A captivating day of Test cricket produced a thrilling victory for England, who completed their first 3-0 whitewash since 1978.
Having been impossible to call throughout, England were eventually steered home by Graham Thorpe whose innings of 104 must rate as one of his very best.
Seven wickets fell before lunch, suggesting the pitch was now playing tricks.
But, in fact, one was due to another poor umpiring decision by the unfortunate Simon Taufel, who must have been desperate for this game to end, and the rest was the result of twitchy New Zealand batting.
They lost five wickets for 28 in 20 overs during the morning, as Steve Harmison and Ashley Giles both bowled with great control.
Harmison's rapid development continues at a quite startling rate, and he claimed 2-7 from eight overs, while Giles' two wickets gave him the fine figures of 4-46 - his second best return in England.
England's openers came out to chase 284 in a manner which suggested they wanted to finish the game on Sunday.
But, in the third over, Andrew Strauss was given out lbw for six to Cairns although it was clear from afar that the ball had pitched outside the leg stump.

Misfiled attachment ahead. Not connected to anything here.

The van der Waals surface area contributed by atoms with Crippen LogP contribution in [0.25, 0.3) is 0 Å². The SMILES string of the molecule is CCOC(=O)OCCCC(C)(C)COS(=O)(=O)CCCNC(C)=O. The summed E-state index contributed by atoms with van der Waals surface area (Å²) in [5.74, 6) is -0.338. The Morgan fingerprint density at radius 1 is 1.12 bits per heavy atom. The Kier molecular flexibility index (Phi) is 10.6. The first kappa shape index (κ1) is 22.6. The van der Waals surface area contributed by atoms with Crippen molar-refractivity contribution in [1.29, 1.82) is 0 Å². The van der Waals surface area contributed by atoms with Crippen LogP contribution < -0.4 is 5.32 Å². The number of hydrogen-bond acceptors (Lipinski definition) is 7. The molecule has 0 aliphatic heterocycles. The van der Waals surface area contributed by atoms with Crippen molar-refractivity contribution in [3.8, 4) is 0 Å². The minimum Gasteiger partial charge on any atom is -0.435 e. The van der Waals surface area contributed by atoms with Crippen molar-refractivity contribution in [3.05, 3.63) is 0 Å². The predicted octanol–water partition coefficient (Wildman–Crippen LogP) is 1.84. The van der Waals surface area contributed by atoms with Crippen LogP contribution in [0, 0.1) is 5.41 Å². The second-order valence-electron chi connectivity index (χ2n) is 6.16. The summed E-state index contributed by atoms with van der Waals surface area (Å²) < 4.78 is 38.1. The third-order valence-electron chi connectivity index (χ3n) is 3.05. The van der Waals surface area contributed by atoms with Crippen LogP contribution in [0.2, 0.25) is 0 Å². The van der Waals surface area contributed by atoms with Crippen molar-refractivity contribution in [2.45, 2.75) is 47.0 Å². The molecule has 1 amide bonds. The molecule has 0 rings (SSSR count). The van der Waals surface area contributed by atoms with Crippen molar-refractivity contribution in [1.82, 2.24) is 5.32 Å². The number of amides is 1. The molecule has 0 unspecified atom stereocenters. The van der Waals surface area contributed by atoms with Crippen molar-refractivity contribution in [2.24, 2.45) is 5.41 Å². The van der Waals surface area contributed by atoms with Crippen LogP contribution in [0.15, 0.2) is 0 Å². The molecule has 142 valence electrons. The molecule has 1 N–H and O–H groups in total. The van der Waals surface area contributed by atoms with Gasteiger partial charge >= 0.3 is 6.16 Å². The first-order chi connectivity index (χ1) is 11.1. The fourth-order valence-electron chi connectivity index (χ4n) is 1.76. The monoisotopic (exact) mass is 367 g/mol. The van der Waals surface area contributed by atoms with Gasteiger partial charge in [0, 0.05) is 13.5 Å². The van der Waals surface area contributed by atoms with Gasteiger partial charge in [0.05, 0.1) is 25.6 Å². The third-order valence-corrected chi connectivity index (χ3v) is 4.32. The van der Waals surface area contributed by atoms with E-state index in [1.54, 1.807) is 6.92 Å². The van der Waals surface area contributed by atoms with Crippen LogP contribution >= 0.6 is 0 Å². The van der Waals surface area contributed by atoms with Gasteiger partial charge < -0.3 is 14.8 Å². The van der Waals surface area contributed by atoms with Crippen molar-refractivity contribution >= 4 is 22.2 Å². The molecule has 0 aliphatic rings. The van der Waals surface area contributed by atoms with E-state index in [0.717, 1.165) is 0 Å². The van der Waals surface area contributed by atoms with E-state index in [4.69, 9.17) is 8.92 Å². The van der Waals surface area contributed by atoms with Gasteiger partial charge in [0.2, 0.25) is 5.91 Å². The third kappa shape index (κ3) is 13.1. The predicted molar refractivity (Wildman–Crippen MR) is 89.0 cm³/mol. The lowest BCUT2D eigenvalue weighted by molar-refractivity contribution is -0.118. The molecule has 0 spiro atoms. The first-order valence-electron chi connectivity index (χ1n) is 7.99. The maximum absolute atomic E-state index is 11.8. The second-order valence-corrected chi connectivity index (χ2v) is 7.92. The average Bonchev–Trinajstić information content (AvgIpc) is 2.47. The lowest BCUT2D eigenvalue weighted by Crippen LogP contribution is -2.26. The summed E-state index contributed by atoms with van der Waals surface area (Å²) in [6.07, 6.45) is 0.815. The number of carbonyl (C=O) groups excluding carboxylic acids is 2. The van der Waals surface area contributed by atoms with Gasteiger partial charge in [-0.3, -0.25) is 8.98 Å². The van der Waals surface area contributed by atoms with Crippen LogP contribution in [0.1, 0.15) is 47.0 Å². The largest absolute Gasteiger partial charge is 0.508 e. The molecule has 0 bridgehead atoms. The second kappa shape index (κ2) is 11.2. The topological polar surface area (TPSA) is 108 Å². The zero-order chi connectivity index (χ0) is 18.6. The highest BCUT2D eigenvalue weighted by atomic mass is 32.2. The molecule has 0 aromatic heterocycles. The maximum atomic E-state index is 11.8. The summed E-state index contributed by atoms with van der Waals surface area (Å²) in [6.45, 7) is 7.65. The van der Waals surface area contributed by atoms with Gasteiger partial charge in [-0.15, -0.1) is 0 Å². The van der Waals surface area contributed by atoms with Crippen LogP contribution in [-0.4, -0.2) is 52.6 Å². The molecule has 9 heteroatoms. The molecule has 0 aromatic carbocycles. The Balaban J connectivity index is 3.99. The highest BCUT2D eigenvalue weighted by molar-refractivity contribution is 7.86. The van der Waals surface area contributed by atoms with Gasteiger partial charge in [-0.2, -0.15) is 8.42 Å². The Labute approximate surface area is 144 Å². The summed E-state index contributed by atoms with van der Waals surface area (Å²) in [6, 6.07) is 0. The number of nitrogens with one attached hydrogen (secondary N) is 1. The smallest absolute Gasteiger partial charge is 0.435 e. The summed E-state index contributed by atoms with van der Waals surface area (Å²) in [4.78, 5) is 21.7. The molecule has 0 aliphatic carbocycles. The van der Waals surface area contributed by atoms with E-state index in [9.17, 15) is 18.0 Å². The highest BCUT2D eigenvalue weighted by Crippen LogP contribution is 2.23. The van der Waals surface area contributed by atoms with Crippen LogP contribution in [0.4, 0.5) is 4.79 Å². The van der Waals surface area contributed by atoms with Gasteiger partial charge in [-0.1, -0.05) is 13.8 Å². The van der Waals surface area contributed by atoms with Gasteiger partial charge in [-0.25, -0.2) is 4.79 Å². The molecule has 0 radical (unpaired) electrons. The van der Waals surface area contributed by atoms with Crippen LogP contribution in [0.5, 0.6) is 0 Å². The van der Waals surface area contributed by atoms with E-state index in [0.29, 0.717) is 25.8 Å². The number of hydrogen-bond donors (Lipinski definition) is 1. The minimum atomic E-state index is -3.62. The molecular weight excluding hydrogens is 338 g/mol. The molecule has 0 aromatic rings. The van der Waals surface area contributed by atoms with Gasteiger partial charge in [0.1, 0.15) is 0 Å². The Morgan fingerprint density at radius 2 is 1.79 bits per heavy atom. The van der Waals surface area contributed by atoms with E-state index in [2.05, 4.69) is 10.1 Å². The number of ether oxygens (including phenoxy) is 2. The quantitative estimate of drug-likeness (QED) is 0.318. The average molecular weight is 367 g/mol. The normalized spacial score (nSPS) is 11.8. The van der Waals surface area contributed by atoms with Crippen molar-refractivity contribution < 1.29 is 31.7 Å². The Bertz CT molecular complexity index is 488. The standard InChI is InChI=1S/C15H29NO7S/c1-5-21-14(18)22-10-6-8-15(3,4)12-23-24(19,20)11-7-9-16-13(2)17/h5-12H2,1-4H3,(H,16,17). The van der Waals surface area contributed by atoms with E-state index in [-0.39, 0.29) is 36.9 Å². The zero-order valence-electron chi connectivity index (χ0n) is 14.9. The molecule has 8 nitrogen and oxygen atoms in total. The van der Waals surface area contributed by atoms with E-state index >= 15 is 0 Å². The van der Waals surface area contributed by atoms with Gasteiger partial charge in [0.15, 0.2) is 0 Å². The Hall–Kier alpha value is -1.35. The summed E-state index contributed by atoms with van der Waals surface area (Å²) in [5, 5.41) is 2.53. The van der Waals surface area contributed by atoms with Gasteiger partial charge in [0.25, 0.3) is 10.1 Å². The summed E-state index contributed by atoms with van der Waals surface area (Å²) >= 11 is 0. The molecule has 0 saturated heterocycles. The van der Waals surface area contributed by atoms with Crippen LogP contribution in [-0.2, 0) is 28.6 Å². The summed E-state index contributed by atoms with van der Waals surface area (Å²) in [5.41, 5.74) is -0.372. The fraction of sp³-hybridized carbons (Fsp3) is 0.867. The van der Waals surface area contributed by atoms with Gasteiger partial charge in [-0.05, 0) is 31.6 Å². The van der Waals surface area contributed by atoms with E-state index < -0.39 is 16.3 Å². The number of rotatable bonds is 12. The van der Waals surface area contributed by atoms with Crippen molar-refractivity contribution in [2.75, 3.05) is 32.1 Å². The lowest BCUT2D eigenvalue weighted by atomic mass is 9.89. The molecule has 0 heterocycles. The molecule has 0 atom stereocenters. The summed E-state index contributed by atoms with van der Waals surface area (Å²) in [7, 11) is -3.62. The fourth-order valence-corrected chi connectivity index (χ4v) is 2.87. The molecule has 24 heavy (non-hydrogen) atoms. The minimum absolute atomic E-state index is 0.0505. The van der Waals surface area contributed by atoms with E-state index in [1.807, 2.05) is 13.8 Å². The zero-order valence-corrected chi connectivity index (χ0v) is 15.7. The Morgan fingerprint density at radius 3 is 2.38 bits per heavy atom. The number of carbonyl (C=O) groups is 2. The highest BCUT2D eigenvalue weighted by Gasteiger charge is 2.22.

Next over Trescothick tried to find the leg-side boundary for the second time, but chipped a return catch to James Franklin for nine to leave England on 16-2.
Thorpe steered England home with 104 not out
Suddenly New Zealand were the favourites again, and their position was greatly strengthened shortly after lunch when Michael Vaughan was trapped lbw by Cairns for 10.
England urgently needed a partnership, and Mark Butcher managed to find his best form of the summer to put on 88 with his Surrey team-mate, Graham Thorpe.
It soon became clear that for England to win, one of them would have to score a century, and when Butcher also fell lbw to Cairns for 59, that responsibility became Thorpe's.
Andrew Flintoff drove a majestic boundary off Cairns, but the New Zealand all-rounder is a canny so-and-so, and a beautifully disguised slower ball was gently driven to a grateful extra cover.
They were still 122 runs from victory, and Geraint Jones gave another display to those who continue to doubt the selectors' wisdom in choosing him, rather than Chris Read, for the one-day series.
He was put down by Scott Styris at slip on six - a chance that might have made all the difference to New Zealand - but then played some excellent drives and cuts, before slicing Franklin to Oram in the gully for 27.
Again, New Zealand had managed to take a wicket just when they needed it, and England still needed 70.
But Giles gave Thorpe excellent support enabling England to claim the extra half hour, and Thorpe to reach his 14th Test century.